The interview begins with the arrangement of various chairs around a common table and the scheming of how to steal a lip shaped chair from the dressing room after the show. Jim pours himself some Jagermeister, lights a cigarette, and droops back in his chair waiting for me. I hand him a copy of an interview he did with Gene Hopstetter in New Orleans two weeks prior and we begin.
Jester: What exactly is the reason behind the four letter naming convention on all of the Foetus albums?
Jim Thirlwell: It's conceptual. I was actually planning on stopping at ten albums, but it was always a conceptual thing. I think every album title has double and triple entendres. Gash for example has a gashing wound, the sexual reference to women's sexual organs. Nail, coffin nails, cigarettes. They all have to be mono-syllabic. I was talking with Dave Yow (SP?) right before Lollapalozzea started and they do the same thing. Except they had an album called, "Liar". Which of course is more than one syllable, but I started it first!
Jester: Null and Void are two very apt choices for dual EP's. What is the significance behind the duality of those two releases?
Jim Thirlwell: Totally. Each one has remixes of songs from Gash and three non album tracks. I've not been asked that particular question yet and haven't quite made up a good witty comeback yet so you'll have to give me a second.
[ Jim never gave me an answer. ]
Jester: Do you have any ideas on the release date for void?
Jim Thirlwell: I don't know, ask my publicist. They kind of just prop me up on a dolly and wheel me between shows and not tell me everything that occurs.
Jester: As far as your contract with Sony. How far does it go beyond Gash and the two EP's?
Jim Thirlwell: As my lawyer. They are the ones who know that. Supposedly another album. A week before this tour started, I went incorporated. I formed a corporation, Entopic Ants, Inc. Which is the corporate identity of my label subsidiary. Self-Immolation being the corporate identity of Foetus. Entopic Ants being my corporate identity of Steroids Maximus, Wiseblood, & Clint Ruin. I went incorporated as Entopic Ants to actually sign other bands. The first release is going to be album by Halcion which is coming out in September. I am putting together and releasing the soundtrack for film version of the J.G. Ballard book, "Atrocity Exhibition" which is going to have a wide variety of artists on it, Vince Gilbert, James Plotkin, Einstruzende Neubauten.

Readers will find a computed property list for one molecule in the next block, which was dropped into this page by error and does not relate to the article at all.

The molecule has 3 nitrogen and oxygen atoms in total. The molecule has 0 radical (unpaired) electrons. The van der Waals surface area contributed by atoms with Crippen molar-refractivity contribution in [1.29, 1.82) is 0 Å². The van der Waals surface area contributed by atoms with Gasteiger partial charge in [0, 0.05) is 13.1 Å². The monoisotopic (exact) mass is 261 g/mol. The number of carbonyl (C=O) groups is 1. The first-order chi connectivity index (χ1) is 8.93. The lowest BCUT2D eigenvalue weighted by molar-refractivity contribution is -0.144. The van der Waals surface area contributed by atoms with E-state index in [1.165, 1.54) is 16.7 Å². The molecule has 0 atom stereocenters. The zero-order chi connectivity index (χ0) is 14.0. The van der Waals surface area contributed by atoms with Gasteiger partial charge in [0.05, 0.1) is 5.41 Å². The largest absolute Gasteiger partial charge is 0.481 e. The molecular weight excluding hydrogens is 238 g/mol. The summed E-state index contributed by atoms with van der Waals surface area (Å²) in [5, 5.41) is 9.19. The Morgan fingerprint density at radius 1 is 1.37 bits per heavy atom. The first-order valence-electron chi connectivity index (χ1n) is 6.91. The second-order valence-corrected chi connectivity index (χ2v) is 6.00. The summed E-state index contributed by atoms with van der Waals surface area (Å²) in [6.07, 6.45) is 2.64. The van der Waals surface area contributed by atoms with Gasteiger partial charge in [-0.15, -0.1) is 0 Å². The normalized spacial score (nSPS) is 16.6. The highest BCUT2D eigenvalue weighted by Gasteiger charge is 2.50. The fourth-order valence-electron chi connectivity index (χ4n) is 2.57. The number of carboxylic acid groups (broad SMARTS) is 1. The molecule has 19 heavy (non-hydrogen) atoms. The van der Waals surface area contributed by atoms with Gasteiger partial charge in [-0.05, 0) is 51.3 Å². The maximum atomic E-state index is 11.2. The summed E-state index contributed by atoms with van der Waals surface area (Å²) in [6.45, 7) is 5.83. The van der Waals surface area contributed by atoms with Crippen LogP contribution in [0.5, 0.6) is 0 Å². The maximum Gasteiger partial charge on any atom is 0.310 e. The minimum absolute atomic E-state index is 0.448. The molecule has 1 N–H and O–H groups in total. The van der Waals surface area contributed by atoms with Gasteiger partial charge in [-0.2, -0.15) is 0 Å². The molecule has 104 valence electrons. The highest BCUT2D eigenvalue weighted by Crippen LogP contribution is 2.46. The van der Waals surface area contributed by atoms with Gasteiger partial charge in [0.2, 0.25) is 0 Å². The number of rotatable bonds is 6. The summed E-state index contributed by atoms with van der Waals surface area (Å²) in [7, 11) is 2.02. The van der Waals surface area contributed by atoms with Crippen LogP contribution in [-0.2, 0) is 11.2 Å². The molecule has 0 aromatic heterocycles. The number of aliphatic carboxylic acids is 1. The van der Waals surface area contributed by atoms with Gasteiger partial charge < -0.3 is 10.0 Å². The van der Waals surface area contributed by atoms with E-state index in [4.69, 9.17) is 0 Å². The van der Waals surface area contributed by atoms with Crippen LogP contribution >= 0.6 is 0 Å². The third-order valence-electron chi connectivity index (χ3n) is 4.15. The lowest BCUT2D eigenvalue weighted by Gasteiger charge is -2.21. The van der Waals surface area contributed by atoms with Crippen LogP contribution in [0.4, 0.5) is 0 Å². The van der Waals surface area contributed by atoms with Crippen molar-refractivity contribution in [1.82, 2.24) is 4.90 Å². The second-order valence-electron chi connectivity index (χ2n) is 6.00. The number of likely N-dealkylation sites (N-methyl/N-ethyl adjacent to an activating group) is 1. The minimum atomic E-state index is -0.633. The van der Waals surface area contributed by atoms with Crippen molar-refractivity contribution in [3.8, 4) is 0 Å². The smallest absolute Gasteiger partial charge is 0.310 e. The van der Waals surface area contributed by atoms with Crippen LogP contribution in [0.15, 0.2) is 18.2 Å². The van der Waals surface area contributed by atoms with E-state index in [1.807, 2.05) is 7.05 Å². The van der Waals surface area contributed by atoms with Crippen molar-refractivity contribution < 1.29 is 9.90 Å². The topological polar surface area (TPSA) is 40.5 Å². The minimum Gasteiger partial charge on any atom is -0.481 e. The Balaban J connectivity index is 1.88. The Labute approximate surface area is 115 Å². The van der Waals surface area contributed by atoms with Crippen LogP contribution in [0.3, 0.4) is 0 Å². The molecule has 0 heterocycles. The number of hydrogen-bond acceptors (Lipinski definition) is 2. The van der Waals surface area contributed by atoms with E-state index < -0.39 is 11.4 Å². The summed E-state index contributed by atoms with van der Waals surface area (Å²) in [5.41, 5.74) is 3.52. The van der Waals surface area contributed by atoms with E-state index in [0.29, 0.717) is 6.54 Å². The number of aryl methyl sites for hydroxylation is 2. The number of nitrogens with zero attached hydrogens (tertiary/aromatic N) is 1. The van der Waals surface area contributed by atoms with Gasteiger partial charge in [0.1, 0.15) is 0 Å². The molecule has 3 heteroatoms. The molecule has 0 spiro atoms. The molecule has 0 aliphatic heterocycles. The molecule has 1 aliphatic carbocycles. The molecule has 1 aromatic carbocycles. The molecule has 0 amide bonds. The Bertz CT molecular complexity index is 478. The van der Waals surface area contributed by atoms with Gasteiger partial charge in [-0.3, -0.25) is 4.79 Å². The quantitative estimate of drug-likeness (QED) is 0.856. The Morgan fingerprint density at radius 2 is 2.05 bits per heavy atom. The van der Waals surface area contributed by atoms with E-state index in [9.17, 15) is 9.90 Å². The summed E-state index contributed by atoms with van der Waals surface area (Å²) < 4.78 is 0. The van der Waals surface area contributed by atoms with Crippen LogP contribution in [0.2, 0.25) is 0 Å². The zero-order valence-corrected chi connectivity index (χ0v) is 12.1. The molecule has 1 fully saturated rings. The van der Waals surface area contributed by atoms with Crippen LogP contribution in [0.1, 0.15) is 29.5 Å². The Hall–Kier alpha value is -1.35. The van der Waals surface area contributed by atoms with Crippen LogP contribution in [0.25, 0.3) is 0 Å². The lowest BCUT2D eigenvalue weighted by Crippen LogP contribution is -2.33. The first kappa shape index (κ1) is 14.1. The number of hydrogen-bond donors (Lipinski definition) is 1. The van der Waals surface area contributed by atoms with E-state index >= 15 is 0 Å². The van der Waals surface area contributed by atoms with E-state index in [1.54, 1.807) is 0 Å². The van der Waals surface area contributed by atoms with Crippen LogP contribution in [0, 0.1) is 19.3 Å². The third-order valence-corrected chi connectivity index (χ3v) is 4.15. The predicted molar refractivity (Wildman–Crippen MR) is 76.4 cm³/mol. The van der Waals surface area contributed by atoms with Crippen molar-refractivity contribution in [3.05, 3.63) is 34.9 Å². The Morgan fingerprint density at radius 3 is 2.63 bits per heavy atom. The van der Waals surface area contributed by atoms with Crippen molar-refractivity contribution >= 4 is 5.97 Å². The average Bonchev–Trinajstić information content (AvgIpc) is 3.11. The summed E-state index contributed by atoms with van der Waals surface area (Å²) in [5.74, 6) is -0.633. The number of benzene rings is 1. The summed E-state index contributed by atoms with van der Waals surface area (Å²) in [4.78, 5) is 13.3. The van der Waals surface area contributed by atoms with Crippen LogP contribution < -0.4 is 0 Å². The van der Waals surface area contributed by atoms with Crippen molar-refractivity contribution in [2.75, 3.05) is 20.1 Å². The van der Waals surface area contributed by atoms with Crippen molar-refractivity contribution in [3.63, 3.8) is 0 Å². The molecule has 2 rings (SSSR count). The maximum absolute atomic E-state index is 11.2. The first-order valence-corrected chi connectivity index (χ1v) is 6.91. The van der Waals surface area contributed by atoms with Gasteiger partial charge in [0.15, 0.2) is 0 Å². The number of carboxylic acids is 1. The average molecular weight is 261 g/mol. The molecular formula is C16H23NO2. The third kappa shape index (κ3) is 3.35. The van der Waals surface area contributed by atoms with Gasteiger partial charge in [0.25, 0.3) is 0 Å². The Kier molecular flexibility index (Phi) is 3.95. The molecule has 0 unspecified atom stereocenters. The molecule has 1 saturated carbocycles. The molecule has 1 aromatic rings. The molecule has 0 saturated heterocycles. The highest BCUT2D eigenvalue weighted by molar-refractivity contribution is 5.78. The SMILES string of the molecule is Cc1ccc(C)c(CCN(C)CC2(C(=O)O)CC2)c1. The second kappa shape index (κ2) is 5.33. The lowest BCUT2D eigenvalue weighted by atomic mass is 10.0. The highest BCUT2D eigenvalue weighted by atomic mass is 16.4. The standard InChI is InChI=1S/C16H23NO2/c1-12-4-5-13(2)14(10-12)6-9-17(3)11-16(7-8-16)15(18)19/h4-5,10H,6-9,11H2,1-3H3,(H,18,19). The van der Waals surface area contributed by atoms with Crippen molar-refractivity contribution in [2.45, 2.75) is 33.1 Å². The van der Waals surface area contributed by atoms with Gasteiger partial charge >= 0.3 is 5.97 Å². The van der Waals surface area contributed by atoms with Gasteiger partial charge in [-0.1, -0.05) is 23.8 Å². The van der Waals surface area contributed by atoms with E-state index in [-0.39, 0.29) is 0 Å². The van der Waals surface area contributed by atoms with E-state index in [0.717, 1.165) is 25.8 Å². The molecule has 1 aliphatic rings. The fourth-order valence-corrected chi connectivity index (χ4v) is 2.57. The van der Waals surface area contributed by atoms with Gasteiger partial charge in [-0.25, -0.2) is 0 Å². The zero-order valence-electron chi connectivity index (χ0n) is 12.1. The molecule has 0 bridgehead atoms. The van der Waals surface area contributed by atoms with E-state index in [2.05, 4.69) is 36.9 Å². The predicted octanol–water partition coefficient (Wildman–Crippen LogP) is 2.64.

Jester: That is quite an menagerie of artists.
Jim Thirlwell: Yes, it is going to be quite awesome.
Jester: Has Sony been treating you well with the video, and the CD releases?
Jim Thirlwell: Yes
Jester: Has that made you happy now that you are signed to a big label and you have a manager to do all of the promoting for you instead of doing everything yourself like you used to do in the past?
Jim Thirlwell: Nothing makes me happy. Being on stage, that is when i can forget everything. I've made all of the choices, I've made all of the decisions, I've rehearsed all the songs. That is when I can really truly express myself. I can be at ease with myself.
Jester: Why have you chosen so many pseudonyms based of the same name for your albums? Scraping Foetus Off The Wheel, You've Got Foetus On Your Breath. Is it because of collaboration with different artists on each album?
Jim Thirlwell: No. The new album is the first album that actually had other people play on it. The first Foetus studio album that other people played on. it is a mixture of perversity and misguiding people and identity crisis I guess and the bad boy in me. Now I've whittled it down to just Foetus. There will still be various Steroids Maximus releases as well. I've pretty much constituted all of my personalities into just Foetus and have gotten it all out of my system. It seems all kind of puerile in retrospect which I am anyway. I feel that I get achievement out of it that way.
Jester: If you don't mind me asking, what does the G in Jim G. Thirlwell stand for?
Jim Thirlwell: Whatever you want it too. God, Genius, Godzilla, Gregarious.
Jester: How did you end up getting involved with MTV and MTV sports in particular?
Jim Thirlwell: They asked me. They approached me on the basis of some of records when they were putting MTV sports together. They first employed me to do the theme song and 3-5 seconds sound bytes. I did the themes for the front and the end. The producer at the time asked me if I could audition for doing the voice overs. I've done over sixty shows now, four seasons. We've won two Emmys. I've done commercial for Sprite, Sega, Reebok. All sorts of stuff.
Jester: Do you find that it takes up a great deal of you time?
Jim Thirlwell: No. It doesn't take any time at all. It takes like half an hour. It is good beer money, but I do drink a lot of beer. I don't have any problems with doing work for MTV. Just give me the script. In fact I'm very proud of the work that I've done, doing voice overs on MTV. In fact I end up with much more of an artistic input to it and find myself writing scripts for it. Recently they came up with a very lame script and they were sort of unprepared and I wrote it and it worked perfectly. Most of the last season I wrote.
Nick: Have you considered expanding more into television, movies, longer pieces of music?